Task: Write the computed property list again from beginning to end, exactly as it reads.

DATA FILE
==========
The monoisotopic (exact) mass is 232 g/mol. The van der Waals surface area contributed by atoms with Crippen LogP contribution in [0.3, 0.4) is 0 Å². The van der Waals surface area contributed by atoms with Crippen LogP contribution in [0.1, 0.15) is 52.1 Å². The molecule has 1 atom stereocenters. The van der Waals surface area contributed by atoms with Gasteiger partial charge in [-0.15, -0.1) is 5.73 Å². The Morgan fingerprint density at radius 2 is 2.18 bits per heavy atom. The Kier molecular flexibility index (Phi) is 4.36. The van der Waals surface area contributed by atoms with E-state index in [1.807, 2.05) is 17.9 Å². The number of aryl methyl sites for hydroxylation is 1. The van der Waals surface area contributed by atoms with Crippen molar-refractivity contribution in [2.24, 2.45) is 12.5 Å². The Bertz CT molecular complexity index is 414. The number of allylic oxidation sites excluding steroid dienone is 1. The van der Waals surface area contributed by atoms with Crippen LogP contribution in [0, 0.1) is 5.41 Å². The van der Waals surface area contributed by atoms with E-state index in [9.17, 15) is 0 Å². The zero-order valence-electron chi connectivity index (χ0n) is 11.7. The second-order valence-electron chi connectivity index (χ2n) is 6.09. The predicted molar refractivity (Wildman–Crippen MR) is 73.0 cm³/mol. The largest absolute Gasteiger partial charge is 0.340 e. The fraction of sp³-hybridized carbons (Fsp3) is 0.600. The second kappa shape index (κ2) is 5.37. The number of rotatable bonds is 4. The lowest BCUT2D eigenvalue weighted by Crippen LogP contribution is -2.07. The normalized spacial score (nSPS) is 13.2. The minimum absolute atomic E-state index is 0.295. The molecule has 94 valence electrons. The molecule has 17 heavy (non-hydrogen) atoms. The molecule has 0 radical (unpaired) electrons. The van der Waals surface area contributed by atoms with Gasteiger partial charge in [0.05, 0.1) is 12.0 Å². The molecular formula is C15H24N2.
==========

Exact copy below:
The monoisotopic (exact) mass is 232 g/mol. The van der Waals surface area contributed by atoms with Crippen LogP contribution in [0.3, 0.4) is 0 Å². The van der Waals surface area contributed by atoms with Crippen LogP contribution in [0.1, 0.15) is 52.1 Å². The molecule has 1 atom stereocenters. The van der Waals surface area contributed by atoms with Gasteiger partial charge in [-0.15, -0.1) is 5.73 Å². The Morgan fingerprint density at radius 2 is 2.18 bits per heavy atom. The Kier molecular flexibility index (Phi) is 4.36. The van der Waals surface area contributed by atoms with E-state index in [1.807, 2.05) is 17.9 Å². The number of aryl methyl sites for hydroxylation is 1. The van der Waals surface area contributed by atoms with Crippen molar-refractivity contribution in [2.24, 2.45) is 12.5 Å². The Bertz CT molecular complexity index is 414. The number of allylic oxidation sites excluding steroid dienone is 1. The van der Waals surface area contributed by atoms with Crippen LogP contribution in [0, 0.1) is 5.41 Å². The van der Waals surface area contributed by atoms with E-state index in [9.17, 15) is 0 Å². The zero-order valence-electron chi connectivity index (χ0n) is 11.7. The second-order valence-electron chi connectivity index (χ2n) is 6.09. The predicted molar refractivity (Wildman–Crippen MR) is 73.0 cm³/mol. The largest absolute Gasteiger partial charge is 0.340 e. The fraction of sp³-hybridized carbons (Fsp3) is 0.600. The second kappa shape index (κ2) is 5.37. The number of rotatable bonds is 4. The lowest BCUT2D eigenvalue weighted by Crippen LogP contribution is -2.07. The normalized spacial score (nSPS) is 13.2. The minimum absolute atomic E-state index is 0.295. The molecule has 94 valence electrons. The molecule has 17 heavy (non-hydrogen) atoms. The molecule has 0 radical (unpaired) electrons. The van der Waals surface area contributed by atoms with Gasteiger partial charge in [0.05, 0.1) is 12.0 Å². The molecular formula is C15H24N2.